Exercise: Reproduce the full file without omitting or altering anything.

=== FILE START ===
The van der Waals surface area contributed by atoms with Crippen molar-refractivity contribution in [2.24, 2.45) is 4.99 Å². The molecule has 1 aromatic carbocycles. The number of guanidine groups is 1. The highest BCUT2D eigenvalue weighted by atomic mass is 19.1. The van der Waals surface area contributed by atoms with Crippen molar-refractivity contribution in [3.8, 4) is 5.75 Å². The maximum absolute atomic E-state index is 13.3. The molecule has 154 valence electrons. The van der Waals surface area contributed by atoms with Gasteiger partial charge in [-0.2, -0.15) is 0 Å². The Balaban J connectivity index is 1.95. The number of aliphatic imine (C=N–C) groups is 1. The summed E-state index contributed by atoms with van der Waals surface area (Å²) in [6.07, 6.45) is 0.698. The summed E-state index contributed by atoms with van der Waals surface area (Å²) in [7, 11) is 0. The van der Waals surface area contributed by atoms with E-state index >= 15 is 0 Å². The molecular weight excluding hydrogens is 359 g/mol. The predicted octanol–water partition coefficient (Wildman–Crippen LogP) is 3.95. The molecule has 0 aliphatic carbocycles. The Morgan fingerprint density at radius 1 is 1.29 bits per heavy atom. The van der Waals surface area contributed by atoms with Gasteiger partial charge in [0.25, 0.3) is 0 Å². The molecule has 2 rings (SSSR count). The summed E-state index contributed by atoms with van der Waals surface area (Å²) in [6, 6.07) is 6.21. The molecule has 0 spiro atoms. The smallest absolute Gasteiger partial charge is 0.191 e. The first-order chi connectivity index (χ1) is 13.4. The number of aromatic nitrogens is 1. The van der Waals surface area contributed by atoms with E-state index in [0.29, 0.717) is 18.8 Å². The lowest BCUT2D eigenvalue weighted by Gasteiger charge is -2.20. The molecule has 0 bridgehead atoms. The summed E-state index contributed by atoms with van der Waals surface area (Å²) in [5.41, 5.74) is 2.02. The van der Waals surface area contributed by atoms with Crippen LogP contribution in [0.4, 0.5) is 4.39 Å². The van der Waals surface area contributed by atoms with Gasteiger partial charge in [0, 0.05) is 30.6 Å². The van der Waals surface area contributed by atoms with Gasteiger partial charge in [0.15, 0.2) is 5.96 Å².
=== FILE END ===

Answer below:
The van der Waals surface area contributed by atoms with Crippen molar-refractivity contribution in [2.24, 2.45) is 4.99 Å². The molecule has 1 aromatic carbocycles. The number of guanidine groups is 1. The highest BCUT2D eigenvalue weighted by atomic mass is 19.1. The van der Waals surface area contributed by atoms with Crippen molar-refractivity contribution in [3.8, 4) is 5.75 Å². The maximum absolute atomic E-state index is 13.3. The molecule has 154 valence electrons. The van der Waals surface area contributed by atoms with Gasteiger partial charge in [-0.2, -0.15) is 0 Å². The Balaban J connectivity index is 1.95. The number of aliphatic imine (C=N–C) groups is 1. The summed E-state index contributed by atoms with van der Waals surface area (Å²) in [6.07, 6.45) is 0.698. The summed E-state index contributed by atoms with van der Waals surface area (Å²) in [7, 11) is 0. The van der Waals surface area contributed by atoms with E-state index >= 15 is 0 Å². The molecular weight excluding hydrogens is 359 g/mol. The predicted octanol–water partition coefficient (Wildman–Crippen LogP) is 3.95. The molecule has 0 aliphatic carbocycles. The Morgan fingerprint density at radius 1 is 1.29 bits per heavy atom. The van der Waals surface area contributed by atoms with Gasteiger partial charge in [0.25, 0.3) is 0 Å². The molecule has 2 rings (SSSR count). The summed E-state index contributed by atoms with van der Waals surface area (Å²) in [6, 6.07) is 6.21. The molecule has 0 spiro atoms. The smallest absolute Gasteiger partial charge is 0.191 e. The first-order chi connectivity index (χ1) is 13.4. The number of aromatic nitrogens is 1. The van der Waals surface area contributed by atoms with E-state index in [0.29, 0.717) is 18.8 Å². The lowest BCUT2D eigenvalue weighted by Gasteiger charge is -2.20. The molecule has 0 bridgehead atoms. The summed E-state index contributed by atoms with van der Waals surface area (Å²) in [5.41, 5.74) is 2.02. The van der Waals surface area contributed by atoms with Crippen LogP contribution in [0.4, 0.5) is 4.39 Å². The van der Waals surface area contributed by atoms with Gasteiger partial charge in [0, 0.05) is 30.6 Å². The van der Waals surface area contributed by atoms with Gasteiger partial charge in [0.15, 0.2) is 5.96 Å².